A collection of rambling posts about gaming, running, and politics. (and, in 2009, photography.)

Friday, September 21, 2007

D&D 4e

So I have a gaming blog, sortof.

Actually I have a terrible gaming blog. I talk entirely too much about running, and work, and money, and what I think about movies.

Anyway, I've been reading a number of really good gaming blogs, and they make me wish that I was more articulate, better organized, and was writing a gaming blog.

I'm sidetracked already.

I was going to blog about how I'm excited about D&D 4e.

There are a few reasons that I feel this way, even though I've been rather vocal about my disdain for < 4e.

Let me drift again.

I didn't start role playing with D&D, but I started it with some home-brew fantasy gaming- because I wasn't allowed to own/play D&D. But I eventually picked up the 2nd edition AD&D Dungeon Master's Guide. I didn't have the player handbook, so I still wasn't playing D&D, but I still gleaned lots of creativity from it. Eventually I did make it over to 2nd edition AD&D. I had a ton of fun with it. I DM'd everything during my first few years at it, and only after high school did I meet up with someone else who would do the job of DMing. That stretches my memory, but I do not recall doing much prep work way back then. Any prep work, in fact. It was all about the characters that folks were playing, and building stories around them. Here's a way that I'm relating this back to D&D 4e. In 4e, they're talking about resource management, and number of encounters per day. They're gaming it. To the max. Which is fine, and is certainly the way that it should be treated, I think. But I didn't use the game that way, back then. It was an outlet to be a fantastic warrior, or to slay orcs, or do fantastic things. I didn't dissect the system. I didn't think about the mechanics, I just used them. And they were so great.

Well, everyone grows up. In the same way that the television shows that we watch, change as we age, our gaming changes too. How we see it, how we use it, what we expect out of it.

Now - back around to my topic. I'm excited about 4th edition D&D.

I loved Fallout Tactics, a PC game that was all about turn based squad tactics in the universe of the Fallout games. There was some story built on to it, but you didn't play it to see the story unfold, really - not the way you would be interested in reading a book. No, I played it because I wanted to lead my squad through strange and unknown territory, overcoming obstacles and stuff. I was fine with making some "role playing" decisions along the way. And I feel exactly the same way about D&D 4.

Why not 3rd edition, or 3.5? Honestly, I liked 3rd edition. Played in a campaign at it. Even ran a couple of games with it. It was fun. I didn't like 3.5 so much. I'm at a bit of a loss to clearly explain why, but to me, it felt like it was hovering between "Hey! I'm D&D and I'm a role playing game!" and "Hey! I'm D&D, and I'm a tactical miniatures combat game!" and instead of hitting a mark, to me, it just fell down between the cracks. Anyway, I didn't like it, really. Looking back at all of the iterations of D&D, now, there are all kinds of mechanical issues and problems. And it seems like they're trying to address/fix many of those things in 4th edition. Like wizards. One of the things that always annoyed me was the slots that they gave to spell casters. They've been calling it 'Vancian'. The idea that a wizard or spell caster, especially a low-level one, gets to blow his limited load, then hang out at the back of the party and try not to get killed. Its both frustrating and boring.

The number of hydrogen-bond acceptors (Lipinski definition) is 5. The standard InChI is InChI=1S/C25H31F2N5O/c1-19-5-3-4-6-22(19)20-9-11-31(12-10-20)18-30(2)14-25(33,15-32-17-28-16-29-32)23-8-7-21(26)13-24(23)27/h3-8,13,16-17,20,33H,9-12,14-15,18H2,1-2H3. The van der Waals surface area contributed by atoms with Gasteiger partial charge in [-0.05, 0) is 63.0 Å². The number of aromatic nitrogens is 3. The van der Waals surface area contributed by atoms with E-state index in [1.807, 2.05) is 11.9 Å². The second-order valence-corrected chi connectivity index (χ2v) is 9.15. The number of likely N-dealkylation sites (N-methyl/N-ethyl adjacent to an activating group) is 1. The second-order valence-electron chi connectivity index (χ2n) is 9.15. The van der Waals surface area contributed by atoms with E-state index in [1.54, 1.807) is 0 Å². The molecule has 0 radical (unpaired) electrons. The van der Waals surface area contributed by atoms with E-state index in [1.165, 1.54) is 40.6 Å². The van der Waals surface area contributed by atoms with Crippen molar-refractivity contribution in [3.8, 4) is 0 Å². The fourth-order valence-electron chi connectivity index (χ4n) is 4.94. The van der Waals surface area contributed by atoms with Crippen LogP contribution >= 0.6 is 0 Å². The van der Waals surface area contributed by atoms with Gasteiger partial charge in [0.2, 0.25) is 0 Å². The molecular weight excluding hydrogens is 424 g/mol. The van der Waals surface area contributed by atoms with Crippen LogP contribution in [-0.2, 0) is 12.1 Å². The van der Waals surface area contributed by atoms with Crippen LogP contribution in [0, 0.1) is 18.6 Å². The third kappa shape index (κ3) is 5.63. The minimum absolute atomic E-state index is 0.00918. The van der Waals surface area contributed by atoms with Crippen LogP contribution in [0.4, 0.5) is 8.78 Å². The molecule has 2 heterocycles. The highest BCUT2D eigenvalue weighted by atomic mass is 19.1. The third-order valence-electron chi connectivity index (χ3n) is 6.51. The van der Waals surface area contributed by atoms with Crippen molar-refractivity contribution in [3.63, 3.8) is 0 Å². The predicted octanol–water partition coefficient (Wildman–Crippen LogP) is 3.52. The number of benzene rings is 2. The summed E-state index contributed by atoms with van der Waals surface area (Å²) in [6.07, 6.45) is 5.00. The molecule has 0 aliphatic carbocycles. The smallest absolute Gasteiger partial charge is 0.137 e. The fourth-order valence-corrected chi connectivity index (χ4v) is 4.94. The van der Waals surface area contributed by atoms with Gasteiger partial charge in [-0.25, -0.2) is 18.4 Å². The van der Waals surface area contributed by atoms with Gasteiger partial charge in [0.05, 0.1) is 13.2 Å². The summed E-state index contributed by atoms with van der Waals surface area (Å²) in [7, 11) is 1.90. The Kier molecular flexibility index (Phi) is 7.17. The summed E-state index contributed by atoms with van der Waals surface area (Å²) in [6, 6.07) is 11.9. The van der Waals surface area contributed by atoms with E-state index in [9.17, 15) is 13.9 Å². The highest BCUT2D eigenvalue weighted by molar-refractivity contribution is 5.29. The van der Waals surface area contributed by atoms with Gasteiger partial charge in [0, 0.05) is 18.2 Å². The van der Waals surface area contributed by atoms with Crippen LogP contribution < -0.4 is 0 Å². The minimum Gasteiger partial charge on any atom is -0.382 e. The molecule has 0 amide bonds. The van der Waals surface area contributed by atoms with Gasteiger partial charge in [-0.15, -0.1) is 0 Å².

In the same way that sometimes you may be in the mood for a tense crime-drama, other times you may want some high flying action and adventure. I kindof feel that way. I've done the pendulum swing, leaving D&D and discovering the world and the philosophy of indie gaming. And - wow - its been incredible. Eye opening and such a learning experience. I'm kinda eager to go and apply some things to a game of D&D. Like... pacing, and structure, and the simple, but often lost mindset of "We're here to play a game and have fun doing it".

I'll leave with an analogy. I think that part of my problem with D&D, and my move to indie games, was that I really wanted a hamburger, and when D&D served me, it was a peanut butter and jelly sandwich. And I was like "WTF? This is the worst hamburger I've ever had." So I went and found hamburgers, and enjoyed the fuck out of them. Kinda feel like I'm hungry for a little peanut butter and jelly.

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